# Efficiency

The efficiency of a thermodynamic process is defined as

$$\eta = \frac{W_\text{out}}{E_\text{in}}\,,$$

where $W_\text{out} \geq 0$ is the useful work that we get out of the process (i.e. energy put towards making a desired change in the world), and $E_\text{in} \geq 0$ is the energy removed from some source. In practice, the denominator is energy released from some energy storage, e.g. chemical potential stored in oil, or nuclear potential stored in uranium. So the efficiency of a power plant is the amount of work extracted (to rotate a giant magnet producing an electric current) per energy released from the fuel.

If we’ve are accounted for all energy moving into and out of the process, then by necessity $E_\text{in} = W_\text{out} + E_\text{unused}$, with $E_\text{unused} \geq 0$ implying $0\leq \eta \leq 1$. The difference $E_\text{unused} = E_\text{in} - W_\text{out}$ is the remaining energy extracted from the source which was not put towards useful work. Usually, this unused energy is released into the environment as ambient heat - an irreversible operation (an instance of heat transfer through a finite temperature difference). In the reversible Carnot cycle, the heat sink (cold reservoir) absorbs all the unused energy as heat. In the reverse Carnot cycle, that energy is extracted from the sink (which becomes the source), and the piston provides additional input energy (equal to $W_\text{out}$).

Let’s calculate the efficiency of the Carnot cycle. $W_\text{out}$ is the net work done by the four phases, and $E_\text{in}$ is the net heat energy extracted from the heat source across the four cycles.

Since the only contact with the heat source is in phase 1, where $Q_H$ heat energy was extracted, then $E_\text{in} = Q_H = W\up{1} = nRT_H\ln\par{\frac{x_f\up{1}}{x_i\up{1}}} = T_H\D S\up{1}$. Recall from phase 1 that $\D S\up{1}=nR \ln\par{\frac{x_f\up{1}}{x_i\up{1}}}$, which is the amount of entropy gained by the gas during isothermal expansion.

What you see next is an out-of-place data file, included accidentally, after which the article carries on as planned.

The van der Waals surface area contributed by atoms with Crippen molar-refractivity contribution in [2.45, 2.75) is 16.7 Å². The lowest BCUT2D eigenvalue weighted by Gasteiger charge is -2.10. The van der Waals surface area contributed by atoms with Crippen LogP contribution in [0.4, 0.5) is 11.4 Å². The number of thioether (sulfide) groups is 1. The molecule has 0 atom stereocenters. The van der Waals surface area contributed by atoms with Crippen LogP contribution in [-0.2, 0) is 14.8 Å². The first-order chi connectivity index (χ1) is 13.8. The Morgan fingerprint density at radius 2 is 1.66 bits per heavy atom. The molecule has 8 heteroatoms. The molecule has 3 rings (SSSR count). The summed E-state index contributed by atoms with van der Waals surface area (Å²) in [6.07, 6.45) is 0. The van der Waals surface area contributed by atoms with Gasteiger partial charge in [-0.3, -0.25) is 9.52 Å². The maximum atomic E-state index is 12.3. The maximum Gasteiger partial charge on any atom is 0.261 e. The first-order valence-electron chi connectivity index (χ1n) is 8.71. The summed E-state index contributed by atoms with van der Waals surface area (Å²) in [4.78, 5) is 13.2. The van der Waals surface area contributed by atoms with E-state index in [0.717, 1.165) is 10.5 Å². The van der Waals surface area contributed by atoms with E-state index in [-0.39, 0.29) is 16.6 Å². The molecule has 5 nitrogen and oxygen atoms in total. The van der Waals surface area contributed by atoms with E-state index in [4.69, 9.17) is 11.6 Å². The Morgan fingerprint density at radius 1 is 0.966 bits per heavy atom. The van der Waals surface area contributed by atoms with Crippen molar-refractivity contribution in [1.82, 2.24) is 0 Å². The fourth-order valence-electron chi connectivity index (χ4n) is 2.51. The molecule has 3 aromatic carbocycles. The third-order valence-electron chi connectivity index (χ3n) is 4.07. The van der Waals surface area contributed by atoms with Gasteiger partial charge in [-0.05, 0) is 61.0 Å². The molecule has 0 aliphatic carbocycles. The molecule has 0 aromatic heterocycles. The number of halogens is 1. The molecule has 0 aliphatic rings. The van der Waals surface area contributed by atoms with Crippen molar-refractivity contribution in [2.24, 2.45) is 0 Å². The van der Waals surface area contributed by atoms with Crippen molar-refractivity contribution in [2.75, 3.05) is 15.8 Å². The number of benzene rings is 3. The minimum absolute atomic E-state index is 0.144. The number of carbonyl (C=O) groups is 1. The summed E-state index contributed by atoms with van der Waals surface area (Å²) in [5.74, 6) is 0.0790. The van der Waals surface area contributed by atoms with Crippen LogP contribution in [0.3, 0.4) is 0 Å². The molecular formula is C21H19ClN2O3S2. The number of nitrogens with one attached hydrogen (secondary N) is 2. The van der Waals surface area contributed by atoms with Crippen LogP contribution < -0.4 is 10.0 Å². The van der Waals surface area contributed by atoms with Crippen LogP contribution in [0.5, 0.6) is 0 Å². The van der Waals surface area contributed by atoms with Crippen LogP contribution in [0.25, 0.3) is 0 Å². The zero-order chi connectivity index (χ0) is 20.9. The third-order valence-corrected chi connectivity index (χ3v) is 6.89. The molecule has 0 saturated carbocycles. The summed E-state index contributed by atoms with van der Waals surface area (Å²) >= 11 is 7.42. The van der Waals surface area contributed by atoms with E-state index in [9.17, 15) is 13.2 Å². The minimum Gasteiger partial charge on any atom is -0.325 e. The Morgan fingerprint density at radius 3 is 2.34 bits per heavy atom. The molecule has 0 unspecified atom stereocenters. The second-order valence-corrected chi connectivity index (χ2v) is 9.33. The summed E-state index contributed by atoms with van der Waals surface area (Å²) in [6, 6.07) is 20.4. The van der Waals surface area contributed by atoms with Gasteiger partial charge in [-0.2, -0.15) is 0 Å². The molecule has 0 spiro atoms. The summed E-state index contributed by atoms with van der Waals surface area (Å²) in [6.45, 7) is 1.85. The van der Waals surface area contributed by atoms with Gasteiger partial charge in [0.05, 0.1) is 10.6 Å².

Likewise, the only contact with the heat sink is in phase 3, where $\abs{Q_C}$ heat energy was added to the sink. Then $E_\text{unused} = \abs{Q_C} = \abs{W\up{3}}=\abs{T_C\D S\up{3}}=T_C\D S\up{1}$ since $\D S\up{1} = -\D S\up{3}$.

$W_\text{out}$ is the total work done across the four phases, i.e.

\begin{aligned} W_\text{out} &= W\up{1}+W\up{2}+W\up{3}+W\up{4} \\ &=\quad nRT_H\ln\par{\frac{x_f\up{1}}{x_i\up{1}}}+nC_V(T_H-T_C)\\&\quad +\ \ \ nRT_C\ln\par{\frac{x_f\up{3}}{x_i\up{3}}}-nC_V(T_H-T_C) \\ &=nRT_H\ln\par{\frac{x_f\up{1}}{x_i\up{1}}}-nRT_C\ln\par{\frac{x_f\up{1}}{x_i\up{1}}} \\ &= (T_H-T_C)nR\ln\par{\frac{x_f\up{1}}{x_i\up{1}}} \\ &= (T_H-T_C)\D S\up{1} \\ &= E_\text{in} - E_\text{unused}\,, \end{aligned}

where $\frac{x_f\up{3}}{x_i\up{3}} = \par{\frac{x_f\up{1}}{x_i\up{1}}}^{-1}$ was derived in phase 3 from the constraint that $\D S\up{1}=-\D S\up{3}$.

A good question to investigate is, why does the Carnot cycle produce net work? That is to say, why is $W_\text{out}$ not zero? Since phases 3 and 4 are the reversals of phases 1 and 2, it is surprising to me that there is some asymmetry between the joint process 1+2 vs 3+4. Clearly if we instead ran the phases in the order 1+2+4+3, the work of phases 1 and 2 would be undone (since 4+3 is the reverse of 1+2). I suspect the answer is that the mass function $m(x)$ is different in the compression and expansion phases, i.e. $\D m$ during expansion is greater than $\D m$ during compression. This is how we end up with less work extracted out of the piston on the way down (compression) than work done to the piston on the way up (expansion), leaving net energy in whatever the piston is acting on, i.e. net useful work done by the heat engine.